Christchurch-based pharmacy and animal healthcare firm said it is confident it will see a significant increase in earnings in FY20 after reporting a less than stellar result for the year ending June.
Company chief executive John Cullity said 2019 was a year of high activity and strategically important for the group, as it set the foundation for the next wave of growth.
“The group continues to operate in highly competitive markets and this year was no exception,” Cullity said. “We have withstood the changing market dynamics and competitive pressures and delivered both solid underlying earnings growth and another strong cash result.”
Ebos has posted an increase in annual net profit to $137.7 million from the $137.3 million on the previous year while sales fell 0.8 per cent to $6.93 billion, reflecting lower hepatitis C medicine sales in Australia and the impact of reform of Australia’s pharmaceutical benefits scheme. The two combined have caused reduced revenue by $425 million.
The company posted a 5.2 per cent increase in its underlying profit.
A loss on the sale of surplus property, transition costs for new major warehouses and transaction costs all had a $6.7 million one-off impact on the bottom line.
Ebos spent $93.6 million on acquisitions and raised $175 million in fresh capital during the year.
“We commenced operations in two brand new facilities in Brisbane and Sydney providing further warehouse capacity,” Cullity said.
“We also moved to 100 per cent ownership of TerryWhite Chemmart, signed the Chemist Warehouse Group pharmaceutical contract and retained Blooms The Chemist, one of our largest independent pharmacy group customers. These were all great outcomes for our Community Pharmacy division.”
The group’s healthcare segment generated a 4.6 per cent increase in underlying EBITDA for the year, underpinned by solid growth from their Australian business unit. In Australia, healthcare revenue declined by 3.5 per cent to $183 million, however excluding the impact of the reduction in hepatitis C sales and the impact of PBS price reforms, revenue growth increased 5.2 per cent.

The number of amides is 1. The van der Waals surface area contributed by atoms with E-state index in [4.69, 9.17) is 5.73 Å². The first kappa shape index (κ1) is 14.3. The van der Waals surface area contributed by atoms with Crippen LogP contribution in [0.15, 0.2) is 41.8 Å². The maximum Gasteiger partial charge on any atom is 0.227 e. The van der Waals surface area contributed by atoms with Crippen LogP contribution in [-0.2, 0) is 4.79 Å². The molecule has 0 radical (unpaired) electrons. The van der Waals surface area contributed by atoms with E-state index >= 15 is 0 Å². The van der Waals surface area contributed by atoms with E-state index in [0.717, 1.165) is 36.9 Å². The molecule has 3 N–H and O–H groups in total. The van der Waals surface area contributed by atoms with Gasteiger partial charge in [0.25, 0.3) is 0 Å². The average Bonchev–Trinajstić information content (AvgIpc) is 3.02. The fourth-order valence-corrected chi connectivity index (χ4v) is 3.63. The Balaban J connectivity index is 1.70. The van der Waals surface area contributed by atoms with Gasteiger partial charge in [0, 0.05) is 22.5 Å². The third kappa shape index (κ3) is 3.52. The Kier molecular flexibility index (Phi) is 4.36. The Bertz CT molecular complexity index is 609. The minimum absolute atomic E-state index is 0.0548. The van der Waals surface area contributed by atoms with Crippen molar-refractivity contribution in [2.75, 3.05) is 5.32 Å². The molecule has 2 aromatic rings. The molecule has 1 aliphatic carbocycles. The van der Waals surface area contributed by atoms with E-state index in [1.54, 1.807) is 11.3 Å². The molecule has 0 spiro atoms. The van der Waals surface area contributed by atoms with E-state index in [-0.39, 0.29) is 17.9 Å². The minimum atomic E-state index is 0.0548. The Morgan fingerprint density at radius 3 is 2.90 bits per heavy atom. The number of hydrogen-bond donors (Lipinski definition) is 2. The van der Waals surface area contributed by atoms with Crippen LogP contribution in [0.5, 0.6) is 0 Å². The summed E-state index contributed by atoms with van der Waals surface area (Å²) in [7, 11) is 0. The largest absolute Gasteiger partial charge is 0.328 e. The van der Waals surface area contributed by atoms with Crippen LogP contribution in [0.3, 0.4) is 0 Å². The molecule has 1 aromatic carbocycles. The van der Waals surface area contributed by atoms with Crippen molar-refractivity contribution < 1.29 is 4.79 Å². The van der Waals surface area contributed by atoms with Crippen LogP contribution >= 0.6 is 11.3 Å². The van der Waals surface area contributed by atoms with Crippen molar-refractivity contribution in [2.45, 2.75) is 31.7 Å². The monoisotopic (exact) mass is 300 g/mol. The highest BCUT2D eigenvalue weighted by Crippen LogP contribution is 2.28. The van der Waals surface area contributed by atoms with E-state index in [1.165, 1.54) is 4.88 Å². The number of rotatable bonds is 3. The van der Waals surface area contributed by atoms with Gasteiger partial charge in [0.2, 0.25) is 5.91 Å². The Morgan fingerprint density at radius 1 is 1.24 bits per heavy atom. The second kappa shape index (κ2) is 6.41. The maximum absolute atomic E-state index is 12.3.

The company said the New Zealand healthcare segment delivered earnings in line with last year, with revenue growth of 8.7 per cent largely offset by higher labour and freight costs in our wholesale businesses.
Revenue growth in community pharmacy, excluding the impact of lower Hepatitis C sales and PBS reforms, rose 3.0 per cent.
Ebos has also announced Mark Waller will retire as director and company chair at the end of the annual meeting scheduled for October 15.
Waller, who joined Ebos in March 1984 as chief financial officer before assuming the position of executive officer in 1987, led the group on an ambitious yet disciplined growth strategy, overseeing many successful mergers and acquisitions, including the purchase of Symbion in 2013 for $1.1 billion.
According to the company, under Waller’s leadership, Ebos grew to become the largest trans-Tasman healthcare and animal care company with revenues in excess of $6 billion.
After handing over the reins as CEO in 2014, Waller remained on the board before assuming the position of chairman in 2015.